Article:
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From Wikipedia, the free encyclopedia

Ron Cey
Cey in 1977
Third baseman
Born: (1948-02-15) February 15, 1948 (age 76)
Tacoma, Washington, U.S.
Batted: Right
Threw: Right
MLB debut
September 3, 1971, for the Los Angeles Dodgers
Last MLB appearance
July 12, 1987, for the Oakland Athletics
MLB statistics
Batting average.261
Home runs316
Runs batted in1,139
Career highlights and awards

Ronald Charles Cey (/ˈs/; born February 15, 1948), nicknamed "the Penguin", is an American former professional baseball player. He played in Major League Baseball as a third baseman from 1971 through 1987, most notably as an integral member of the Los Angeles Dodgers teams that won four National League pennants and one World Series championship. A six-time All-Star, Cey was named the World Series MVP after leading the Dodgers to victory during the 1981 World Series. He ended his career playing for the Chicago Cubs and the Oakland Athletics. Cey was nicknamed "The Penguin" for his slow waddling running gait by his college coach, Chuck "Bobo" Brayton.[1][2]

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  • Ron Cey 1981 World Series MVP Highlights
  • September 1983 - Ron Cey Inside the Park Home Run
  • WS1981 Gm3: Ron Cey makes diving catch, turns two
  • Atlanta Braves vs Chicago Cubs (8-31-1985) "Ron Cey Comes Thru At Crunch Time"
  • Pac-12 Living Legend: Washington State's Ron Cey


Early years

Born and raised in Tacoma, Washington, Cey was a multi-sport athlete at Mount Tahoma High School, its first to earn nine varsity letters.[2] Following graduation in 1966, he attended Washington State University in Pullman and was a member of the Phi Delta Theta fraternity. Cey played two years of college baseball for the Cougars, on the freshman team in 1967, and a year on the varsity under head coach Brayton in 1968.[1][2][3] He was selected in the second phase of the 1968 MLB draft in June.[4]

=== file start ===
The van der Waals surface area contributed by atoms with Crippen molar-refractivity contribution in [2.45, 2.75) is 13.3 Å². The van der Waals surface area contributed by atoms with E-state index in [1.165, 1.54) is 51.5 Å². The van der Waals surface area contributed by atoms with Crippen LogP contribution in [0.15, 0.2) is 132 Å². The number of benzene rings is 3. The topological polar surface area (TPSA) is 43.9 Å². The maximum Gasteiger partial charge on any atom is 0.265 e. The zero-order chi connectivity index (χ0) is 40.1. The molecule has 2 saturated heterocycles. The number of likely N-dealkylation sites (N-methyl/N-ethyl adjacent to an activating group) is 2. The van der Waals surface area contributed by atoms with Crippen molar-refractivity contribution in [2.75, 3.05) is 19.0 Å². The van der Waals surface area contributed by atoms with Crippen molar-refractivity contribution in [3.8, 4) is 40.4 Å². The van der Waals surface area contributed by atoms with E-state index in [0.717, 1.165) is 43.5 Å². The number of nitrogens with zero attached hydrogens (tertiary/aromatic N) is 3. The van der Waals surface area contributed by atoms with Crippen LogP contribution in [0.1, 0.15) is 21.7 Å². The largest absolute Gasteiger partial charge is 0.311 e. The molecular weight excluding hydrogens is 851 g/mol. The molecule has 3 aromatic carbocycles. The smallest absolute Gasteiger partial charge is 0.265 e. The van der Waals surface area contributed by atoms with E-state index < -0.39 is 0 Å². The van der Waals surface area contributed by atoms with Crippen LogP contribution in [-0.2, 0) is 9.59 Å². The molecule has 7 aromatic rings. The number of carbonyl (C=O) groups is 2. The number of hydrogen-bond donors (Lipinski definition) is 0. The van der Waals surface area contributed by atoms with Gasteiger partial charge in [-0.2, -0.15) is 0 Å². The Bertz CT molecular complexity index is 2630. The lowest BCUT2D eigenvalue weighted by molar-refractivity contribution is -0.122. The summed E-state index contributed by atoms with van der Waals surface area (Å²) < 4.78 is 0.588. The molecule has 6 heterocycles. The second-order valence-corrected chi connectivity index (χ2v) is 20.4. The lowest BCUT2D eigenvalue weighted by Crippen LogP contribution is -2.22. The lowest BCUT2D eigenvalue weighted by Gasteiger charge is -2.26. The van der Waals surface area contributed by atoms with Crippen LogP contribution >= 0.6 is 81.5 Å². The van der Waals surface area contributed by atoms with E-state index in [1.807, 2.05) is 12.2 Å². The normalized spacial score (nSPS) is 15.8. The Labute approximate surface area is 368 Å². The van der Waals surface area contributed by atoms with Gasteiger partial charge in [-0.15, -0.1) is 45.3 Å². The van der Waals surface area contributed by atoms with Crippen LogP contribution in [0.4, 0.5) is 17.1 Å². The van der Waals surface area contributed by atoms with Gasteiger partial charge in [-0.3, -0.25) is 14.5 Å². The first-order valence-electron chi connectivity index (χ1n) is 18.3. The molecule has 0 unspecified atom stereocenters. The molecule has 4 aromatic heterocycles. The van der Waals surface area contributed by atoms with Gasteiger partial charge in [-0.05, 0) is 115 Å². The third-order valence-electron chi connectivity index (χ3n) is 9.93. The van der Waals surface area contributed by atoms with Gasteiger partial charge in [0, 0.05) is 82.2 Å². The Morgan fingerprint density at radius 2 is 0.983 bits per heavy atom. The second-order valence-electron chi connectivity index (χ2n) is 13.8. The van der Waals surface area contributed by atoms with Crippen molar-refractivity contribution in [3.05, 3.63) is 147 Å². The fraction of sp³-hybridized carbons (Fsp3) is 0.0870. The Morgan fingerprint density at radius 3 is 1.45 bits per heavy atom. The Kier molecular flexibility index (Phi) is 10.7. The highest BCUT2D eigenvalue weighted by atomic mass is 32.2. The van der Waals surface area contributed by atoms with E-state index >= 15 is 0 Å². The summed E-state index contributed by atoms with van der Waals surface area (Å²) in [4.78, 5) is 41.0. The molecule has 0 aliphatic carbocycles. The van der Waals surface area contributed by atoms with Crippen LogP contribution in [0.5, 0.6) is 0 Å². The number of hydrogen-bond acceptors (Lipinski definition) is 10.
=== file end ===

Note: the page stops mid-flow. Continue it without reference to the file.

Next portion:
Professional career

Cey at bat for the Dodgers

With the Dodgers, third baseman Cey was part of an All-Star infield that included Steve Garvey (first baseman), Davey Lopes (second baseman) and Bill Russell (shortstop). The four infielders stayed together as the Dodgers' starters for eight and a half years. In 1977, he was named NL Player of the Month in April after helping the Dodgers to a fast start by batting .425 with 9 home runs and a major league record 29 RBIs for the month of April.[5] The Dodgers won the Western Division title that season on their way to the National League pennant.

Cey continued to have productive seasons with the Dodgers, helping them to pennants in 1978 and 1981. After the 1982 season, the Dodgers traded Cey to the Chicago Cubs for two minor leaguers so that Pedro Guerrero could move to third base and rookie Mike Marshall could get in the Dodgers' outfield. Cey provided veteran leadership for the Cubs over four seasons and, in 1984, helped lead the Cubs to the National League East Division title, hitting 25 homers and driving in 97 runs, both team highs. Cey spent the final year of his career in 1987 as a part-time player with the Oakland A's.[6]